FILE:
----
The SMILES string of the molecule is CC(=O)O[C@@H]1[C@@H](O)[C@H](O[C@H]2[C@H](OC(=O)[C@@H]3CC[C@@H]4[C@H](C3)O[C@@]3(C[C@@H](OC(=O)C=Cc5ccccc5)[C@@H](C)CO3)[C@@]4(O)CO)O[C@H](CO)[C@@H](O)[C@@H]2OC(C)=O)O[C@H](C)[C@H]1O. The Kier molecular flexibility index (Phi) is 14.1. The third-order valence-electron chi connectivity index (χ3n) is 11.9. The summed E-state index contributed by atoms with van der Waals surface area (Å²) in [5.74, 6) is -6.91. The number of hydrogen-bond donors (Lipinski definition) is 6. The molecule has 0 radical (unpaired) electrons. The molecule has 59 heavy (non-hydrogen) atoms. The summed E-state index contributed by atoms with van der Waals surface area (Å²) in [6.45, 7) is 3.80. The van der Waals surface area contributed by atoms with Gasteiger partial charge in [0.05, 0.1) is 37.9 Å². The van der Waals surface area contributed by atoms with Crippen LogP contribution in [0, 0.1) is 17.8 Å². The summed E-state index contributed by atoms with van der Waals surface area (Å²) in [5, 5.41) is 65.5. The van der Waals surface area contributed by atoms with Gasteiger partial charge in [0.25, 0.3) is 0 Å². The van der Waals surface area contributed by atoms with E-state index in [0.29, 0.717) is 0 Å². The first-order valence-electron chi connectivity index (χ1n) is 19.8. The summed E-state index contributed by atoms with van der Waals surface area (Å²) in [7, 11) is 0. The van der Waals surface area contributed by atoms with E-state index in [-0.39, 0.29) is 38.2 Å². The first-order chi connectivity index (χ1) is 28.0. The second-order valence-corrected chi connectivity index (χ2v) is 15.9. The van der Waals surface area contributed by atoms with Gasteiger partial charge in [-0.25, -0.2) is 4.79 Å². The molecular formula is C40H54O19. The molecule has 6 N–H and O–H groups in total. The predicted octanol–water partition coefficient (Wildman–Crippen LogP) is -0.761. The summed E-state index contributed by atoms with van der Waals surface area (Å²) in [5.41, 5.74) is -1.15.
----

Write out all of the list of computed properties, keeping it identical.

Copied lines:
The SMILES string of the molecule is CC(=O)O[C@@H]1[C@@H](O)[C@H](O[C@H]2[C@H](OC(=O)[C@@H]3CC[C@@H]4[C@H](C3)O[C@@]3(C[C@@H](OC(=O)C=Cc5ccccc5)[C@@H](C)CO3)[C@@]4(O)CO)O[C@H](CO)[C@@H](O)[C@@H]2OC(C)=O)O[C@H](C)[C@H]1O. The Kier molecular flexibility index (Phi) is 14.1. The third-order valence-electron chi connectivity index (χ3n) is 11.9. The summed E-state index contributed by atoms with van der Waals surface area (Å²) in [5.74, 6) is -6.91. The number of hydrogen-bond donors (Lipinski definition) is 6. The molecule has 0 radical (unpaired) electrons. The molecule has 59 heavy (non-hydrogen) atoms. The summed E-state index contributed by atoms with van der Waals surface area (Å²) in [6.45, 7) is 3.80. The van der Waals surface area contributed by atoms with Gasteiger partial charge in [0.05, 0.1) is 37.9 Å². The van der Waals surface area contributed by atoms with Crippen LogP contribution in [0, 0.1) is 17.8 Å². The summed E-state index contributed by atoms with van der Waals surface area (Å²) in [5, 5.41) is 65.5. The van der Waals surface area contributed by atoms with Gasteiger partial charge in [0.25, 0.3) is 0 Å². The van der Waals surface area contributed by atoms with E-state index in [0.29, 0.717) is 0 Å². The first-order valence-electron chi connectivity index (χ1n) is 19.8. The summed E-state index contributed by atoms with van der Waals surface area (Å²) in [7, 11) is 0. The van der Waals surface area contributed by atoms with E-state index in [-0.39, 0.29) is 38.2 Å². The first-order chi connectivity index (χ1) is 28.0. The second-order valence-corrected chi connectivity index (χ2v) is 15.9. The van der Waals surface area contributed by atoms with Gasteiger partial charge in [-0.25, -0.2) is 4.79 Å². The molecular formula is C40H54O19. The molecule has 6 N–H and O–H groups in total. The predicted octanol–water partition coefficient (Wildman–Crippen LogP) is -0.761. The summed E-state index contributed by atoms with van der Waals surface area (Å²) in [5.41, 5.74) is -1.15.